|Publication number||US7898071 B2|
|Application number||US 11/971,371|
|Publication date||Mar 1, 2011|
|Filing date||Jan 9, 2008|
|Priority date||Jan 10, 2007|
|Also published as||CN101234746A, CN101234746B, DE102007001518A1, DE102007001518B4, US20080164592|
|Publication number||11971371, 971371, US 7898071 B2, US 7898071B2, US-B2-7898071, US7898071 B2, US7898071B2|
|Inventors||Thor Bakke, Thilo Sandner|
|Original Assignee||Faunhofer-Gesellschaft Zur Foerderung Der Angewandten Forschung E.V.|
|Export Citation||BiBTeX, EndNote, RefMan|
|Patent Citations (13), Non-Patent Citations (11), Referenced by (1), Classifications (11), Legal Events (2)|
|External Links: USPTO, USPTO Assignment, Espacenet|
This application claims priority from German Patent Application No. 102007001518.8, which was filed on Jan. 10, 2007, and is incorporated herein in its entirety by reference.
The present invention relates to an apparatus and a method for housing a micromechanical system.
The housing or the encapsulation of micromechanical systems (Microsystems) may be done both for individual devices and for a wafer, which may comprise a multiplicity of devices. Micromechanical systems often have a moveable mechanical structure, and the present invention concerns an encapsulation of microsystems, using wafers, and particularly such systems where a relatively large cavity is necessary and/or desirable to guarantee flawless functioning by free movement of the micromechanical structure.
So as to ensure long life of the micromechanical systems or of MEMS (micro electromechanical systems) devices, moveable parts need suitable protection by encapsulation or housing. The encapsulation of microsystems is a critical part of the packaging process, which is traditionally performed only after dicing of the devices by a so-called die-by-die process. Encapsulation using wafers typically having a multiplicity of devices opens up the possibility of substantial cost reduction, since particular handling of individual devices is avoided. The encapsulation may be done immediately after the MEMS is finished or enabled, which at the same time offers protection for the device during the ensuing procedural steps, particularly the dicing of the devices. Thus, as a result, simple processing is obtained, and increased overall yield may be achieved.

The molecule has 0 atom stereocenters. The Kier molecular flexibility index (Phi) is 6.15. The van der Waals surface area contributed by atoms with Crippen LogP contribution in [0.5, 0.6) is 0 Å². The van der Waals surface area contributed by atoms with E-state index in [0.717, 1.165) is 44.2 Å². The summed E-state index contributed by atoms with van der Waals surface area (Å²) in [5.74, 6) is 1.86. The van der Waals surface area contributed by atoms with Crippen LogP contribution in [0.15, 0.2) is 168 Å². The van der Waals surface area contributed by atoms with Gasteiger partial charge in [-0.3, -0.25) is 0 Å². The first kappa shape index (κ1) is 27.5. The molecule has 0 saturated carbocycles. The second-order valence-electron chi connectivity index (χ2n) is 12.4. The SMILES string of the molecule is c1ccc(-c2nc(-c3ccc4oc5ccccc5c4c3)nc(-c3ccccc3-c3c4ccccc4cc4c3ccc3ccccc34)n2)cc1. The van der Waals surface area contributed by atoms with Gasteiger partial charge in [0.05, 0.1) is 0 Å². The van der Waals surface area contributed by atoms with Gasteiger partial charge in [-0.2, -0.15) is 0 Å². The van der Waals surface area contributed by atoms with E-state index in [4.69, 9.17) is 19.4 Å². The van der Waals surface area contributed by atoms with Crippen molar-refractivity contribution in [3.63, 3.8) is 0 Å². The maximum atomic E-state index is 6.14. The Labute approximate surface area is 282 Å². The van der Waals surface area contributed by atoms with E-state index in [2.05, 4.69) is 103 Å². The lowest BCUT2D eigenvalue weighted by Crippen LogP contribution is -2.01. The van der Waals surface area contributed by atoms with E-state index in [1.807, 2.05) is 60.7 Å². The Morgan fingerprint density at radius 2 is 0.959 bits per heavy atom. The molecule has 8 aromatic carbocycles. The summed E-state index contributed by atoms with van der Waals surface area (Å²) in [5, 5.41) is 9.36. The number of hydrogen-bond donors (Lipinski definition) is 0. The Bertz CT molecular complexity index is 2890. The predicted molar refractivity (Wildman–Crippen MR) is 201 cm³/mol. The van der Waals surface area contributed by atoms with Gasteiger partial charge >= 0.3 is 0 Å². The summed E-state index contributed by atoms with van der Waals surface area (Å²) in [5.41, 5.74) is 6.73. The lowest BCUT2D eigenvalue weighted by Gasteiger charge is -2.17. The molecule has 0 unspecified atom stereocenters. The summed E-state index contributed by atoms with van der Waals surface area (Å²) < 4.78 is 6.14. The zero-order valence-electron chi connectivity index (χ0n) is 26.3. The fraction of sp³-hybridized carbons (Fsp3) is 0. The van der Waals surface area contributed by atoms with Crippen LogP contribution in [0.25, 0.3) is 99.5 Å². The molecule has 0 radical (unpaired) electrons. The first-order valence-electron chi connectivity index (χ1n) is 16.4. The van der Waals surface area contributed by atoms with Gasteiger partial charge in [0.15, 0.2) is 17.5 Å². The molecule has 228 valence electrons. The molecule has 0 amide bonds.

In the past few years, a series of solutions have been presented, such as in K. Najafi, “Micropackaging technologies for integrated microsystems: applications to MEMS and MOEMS”, Proc. SPIE, vol. 4979, 2003. In M. B. Cohn, et al., “MEMS packaging on a budget (fiscal and thermal)”, IEEE Conference on Electronics, Circuits and Systems, 2002 and in W. Kim et al., “A low temperature, hermetic wafer level packaging method for RF MEMS switch”, IEEE Electronic Components and Technology Conference 2005, hermetic packages using thermal-pressure bonding by means of metal sealing are described; so-called anodic bonds are described in V. Kaajakari, et al., “Stability of wafer level vacuum encapsulated silicon resonators”, 2nd International Workshop on Wafer Bonding for MEMS Technologies, Halle/Saale Germany Apr. 9-11, 2006. Bonds utilizing localized heating of metals are presented in L. Lin, “MEMS post-packaging by localized heating and bonding”, IEEE Transactions on advanced packaging, vol. 23, no. 4, November 2000, and so-called glass frit bonds in D. Sparks, et al., “Reliable vacuum packaging using NonoGetters™ and glass frit bonding”, Proc. SPIE, vol. 5343, 2004. Most of these known solutions necessitate so-called wafer bonding. Alternative solutions, however, are also known, such as the formation of cavities by thermal decomposition of special polymers, see P. Monajemi et al., “A low cost wafer-level MEMS packaging technology”, IEEE MEMS 2005.